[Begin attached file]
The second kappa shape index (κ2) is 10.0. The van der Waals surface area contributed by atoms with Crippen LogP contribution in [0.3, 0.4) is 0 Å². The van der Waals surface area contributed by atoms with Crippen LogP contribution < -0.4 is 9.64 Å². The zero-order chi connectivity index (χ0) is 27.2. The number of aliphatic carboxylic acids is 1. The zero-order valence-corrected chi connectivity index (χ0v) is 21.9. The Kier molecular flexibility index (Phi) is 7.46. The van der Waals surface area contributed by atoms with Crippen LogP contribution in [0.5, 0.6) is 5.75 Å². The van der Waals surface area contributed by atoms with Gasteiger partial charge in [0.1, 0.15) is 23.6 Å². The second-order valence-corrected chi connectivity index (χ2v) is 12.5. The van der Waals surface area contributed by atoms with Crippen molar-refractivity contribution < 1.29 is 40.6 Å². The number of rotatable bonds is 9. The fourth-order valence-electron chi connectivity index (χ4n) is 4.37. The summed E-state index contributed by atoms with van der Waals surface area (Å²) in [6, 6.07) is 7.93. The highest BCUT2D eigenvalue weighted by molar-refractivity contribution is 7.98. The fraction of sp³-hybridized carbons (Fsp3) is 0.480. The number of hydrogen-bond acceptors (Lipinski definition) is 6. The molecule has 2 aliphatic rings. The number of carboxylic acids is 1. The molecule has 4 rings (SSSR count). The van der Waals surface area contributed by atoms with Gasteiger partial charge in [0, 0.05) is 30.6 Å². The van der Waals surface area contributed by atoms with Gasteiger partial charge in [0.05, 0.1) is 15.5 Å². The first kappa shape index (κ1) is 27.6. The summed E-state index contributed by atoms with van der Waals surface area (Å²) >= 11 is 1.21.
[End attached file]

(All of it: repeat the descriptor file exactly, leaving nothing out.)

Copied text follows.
The second kappa shape index (κ2) is 10.0. The van der Waals surface area contributed by atoms with Crippen LogP contribution in [0.3, 0.4) is 0 Å². The van der Waals surface area contributed by atoms with Crippen LogP contribution < -0.4 is 9.64 Å². The zero-order chi connectivity index (χ0) is 27.2. The number of aliphatic carboxylic acids is 1. The zero-order valence-corrected chi connectivity index (χ0v) is 21.9. The Kier molecular flexibility index (Phi) is 7.46. The van der Waals surface area contributed by atoms with Crippen LogP contribution in [0.5, 0.6) is 5.75 Å². The van der Waals surface area contributed by atoms with Gasteiger partial charge in [0.1, 0.15) is 23.6 Å². The second-order valence-corrected chi connectivity index (χ2v) is 12.5. The van der Waals surface area contributed by atoms with Crippen molar-refractivity contribution < 1.29 is 40.6 Å². The number of rotatable bonds is 9. The fourth-order valence-electron chi connectivity index (χ4n) is 4.37. The summed E-state index contributed by atoms with van der Waals surface area (Å²) in [6, 6.07) is 7.93. The highest BCUT2D eigenvalue weighted by molar-refractivity contribution is 7.98. The fraction of sp³-hybridized carbons (Fsp3) is 0.480. The number of hydrogen-bond acceptors (Lipinski definition) is 6. The molecule has 2 aliphatic rings. The number of carboxylic acids is 1. The molecule has 4 rings (SSSR count). The van der Waals surface area contributed by atoms with Gasteiger partial charge in [0, 0.05) is 30.6 Å². The van der Waals surface area contributed by atoms with Gasteiger partial charge in [0.05, 0.1) is 15.5 Å². The first kappa shape index (κ1) is 27.6. The summed E-state index contributed by atoms with van der Waals surface area (Å²) >= 11 is 1.21.